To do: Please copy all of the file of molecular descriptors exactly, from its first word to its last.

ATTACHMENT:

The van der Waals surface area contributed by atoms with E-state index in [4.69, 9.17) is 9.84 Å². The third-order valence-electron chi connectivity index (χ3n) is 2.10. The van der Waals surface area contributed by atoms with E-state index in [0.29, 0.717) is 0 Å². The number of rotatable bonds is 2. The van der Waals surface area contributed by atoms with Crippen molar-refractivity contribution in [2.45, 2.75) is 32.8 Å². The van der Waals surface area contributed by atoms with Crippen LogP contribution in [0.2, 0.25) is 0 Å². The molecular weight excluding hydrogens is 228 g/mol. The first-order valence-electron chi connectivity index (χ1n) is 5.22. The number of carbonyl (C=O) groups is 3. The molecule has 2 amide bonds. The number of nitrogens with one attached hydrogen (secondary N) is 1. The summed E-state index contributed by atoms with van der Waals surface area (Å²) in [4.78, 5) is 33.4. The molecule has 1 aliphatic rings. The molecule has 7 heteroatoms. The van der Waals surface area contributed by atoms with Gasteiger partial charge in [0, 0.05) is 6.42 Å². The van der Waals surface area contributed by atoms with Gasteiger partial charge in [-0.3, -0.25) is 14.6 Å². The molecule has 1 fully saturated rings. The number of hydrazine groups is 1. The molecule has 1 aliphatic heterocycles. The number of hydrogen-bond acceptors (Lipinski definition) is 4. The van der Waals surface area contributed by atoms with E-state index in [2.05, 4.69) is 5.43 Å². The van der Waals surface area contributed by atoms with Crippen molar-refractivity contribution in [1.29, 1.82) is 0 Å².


The van der Waals surface area contributed by atoms with E-state index in [4.69, 9.17) is 9.84 Å². The third-order valence-electron chi connectivity index (χ3n) is 2.10. The van der Waals surface area contributed by atoms with E-state index in [0.29, 0.717) is 0 Å². The number of rotatable bonds is 2. The van der Waals surface area contributed by atoms with Crippen molar-refractivity contribution in [2.45, 2.75) is 32.8 Å². The van der Waals surface area contributed by atoms with Crippen LogP contribution in [0.2, 0.25) is 0 Å². The molecular weight excluding hydrogens is 228 g/mol. The first-order valence-electron chi connectivity index (χ1n) is 5.22. The number of carbonyl (C=O) groups is 3. The molecule has 2 amide bonds. The number of nitrogens with one attached hydrogen (secondary N) is 1. The summed E-state index contributed by atoms with van der Waals surface area (Å²) in [4.78, 5) is 33.4. The molecule has 1 aliphatic rings. The molecule has 7 heteroatoms. The van der Waals surface area contributed by atoms with Gasteiger partial charge in [0, 0.05) is 6.42 Å². The van der Waals surface area contributed by atoms with Gasteiger partial charge in [-0.3, -0.25) is 14.6 Å². The molecule has 1 fully saturated rings. The number of hydrazine groups is 1. The molecule has 1 aliphatic heterocycles. The number of hydrogen-bond acceptors (Lipinski definition) is 4. The van der Waals surface area contributed by atoms with E-state index in [2.05, 4.69) is 5.43 Å². The van der Waals surface area contributed by atoms with Crippen molar-refractivity contribution in [1.29, 1.82) is 0 Å².